Helping children with their homework, along with meeting with teachers and volunteering at school, have long been an integral part of parental involvement in their education. A new study, however, says that parents shouldn’t help kids with homework at all. In an article for The Atlantic, Dana Goldstein relates this and other insights from the study of the impact parents have on their children’s education.
Parental involvement in education does not pay off for kids
The ground-breaking study, which was conducted by Keith Robinson, a sociology professor at the University of Texas at Austin, and Angel L. Harris, a sociology professor at Duke, reveals that most measurable forms of parental involvement in education do not pay off that much for kids. The researchers said they could even backfire. The researchers reached this conclusion after combing through nearly thirty years’ worth of longitudinal surveys of American parents, as well as tracking 63 different measures of parental participation in kids’ academic lives.
The study basically says that reviewing your child’s home work won’t really help the kid score higher on standardized tests. In fact, Robinson and Harris conclude that parental help with homework may actually bring test scores down. Apart from this, other forms of parental involvement in education that the study is essentially saying are useless include meeting with teachers, observing a kid’s class, implementing strict rules on how and when should homework be done.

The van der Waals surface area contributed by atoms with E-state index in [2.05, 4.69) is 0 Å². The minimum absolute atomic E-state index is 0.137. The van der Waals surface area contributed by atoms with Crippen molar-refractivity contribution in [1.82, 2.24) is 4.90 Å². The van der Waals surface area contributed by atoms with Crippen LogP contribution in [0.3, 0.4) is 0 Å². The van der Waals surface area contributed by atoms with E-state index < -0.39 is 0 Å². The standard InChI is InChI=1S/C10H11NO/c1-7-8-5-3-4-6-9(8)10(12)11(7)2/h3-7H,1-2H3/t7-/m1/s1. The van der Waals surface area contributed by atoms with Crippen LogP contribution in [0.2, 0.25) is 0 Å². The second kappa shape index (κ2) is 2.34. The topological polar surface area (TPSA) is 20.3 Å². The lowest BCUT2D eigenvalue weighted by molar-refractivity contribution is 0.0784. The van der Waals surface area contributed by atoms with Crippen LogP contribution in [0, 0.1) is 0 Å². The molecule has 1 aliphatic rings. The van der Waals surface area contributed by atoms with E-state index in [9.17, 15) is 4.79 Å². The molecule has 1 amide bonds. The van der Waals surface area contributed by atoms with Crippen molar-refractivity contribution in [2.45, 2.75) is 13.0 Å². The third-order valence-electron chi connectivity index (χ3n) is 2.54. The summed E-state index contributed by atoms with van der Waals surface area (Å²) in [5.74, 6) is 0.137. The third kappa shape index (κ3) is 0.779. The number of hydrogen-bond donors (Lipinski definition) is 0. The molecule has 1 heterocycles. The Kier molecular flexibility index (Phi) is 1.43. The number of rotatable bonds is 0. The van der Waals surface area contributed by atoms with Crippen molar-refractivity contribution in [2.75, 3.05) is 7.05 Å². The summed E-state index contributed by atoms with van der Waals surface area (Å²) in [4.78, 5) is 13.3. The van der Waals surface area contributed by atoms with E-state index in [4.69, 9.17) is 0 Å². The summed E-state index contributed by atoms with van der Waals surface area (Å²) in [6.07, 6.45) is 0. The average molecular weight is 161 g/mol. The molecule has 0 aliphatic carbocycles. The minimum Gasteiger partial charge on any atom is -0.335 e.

On the other hand, while debunking a lot of conventional assumptions about parental involvement in education, the study also proved that there are certain habits that make a difference such as reading aloud to young children and discussing college plans with teenagers.
Personally, the results of this study came as somewhat as a surprise for me. I help my kids with their homework and I’m actively involved in their education, and they’re doing just fine. While this study may be the biggest of its kind, I could only hope that more studies in the area of parental involvement be done in the future for the sake of our kids.
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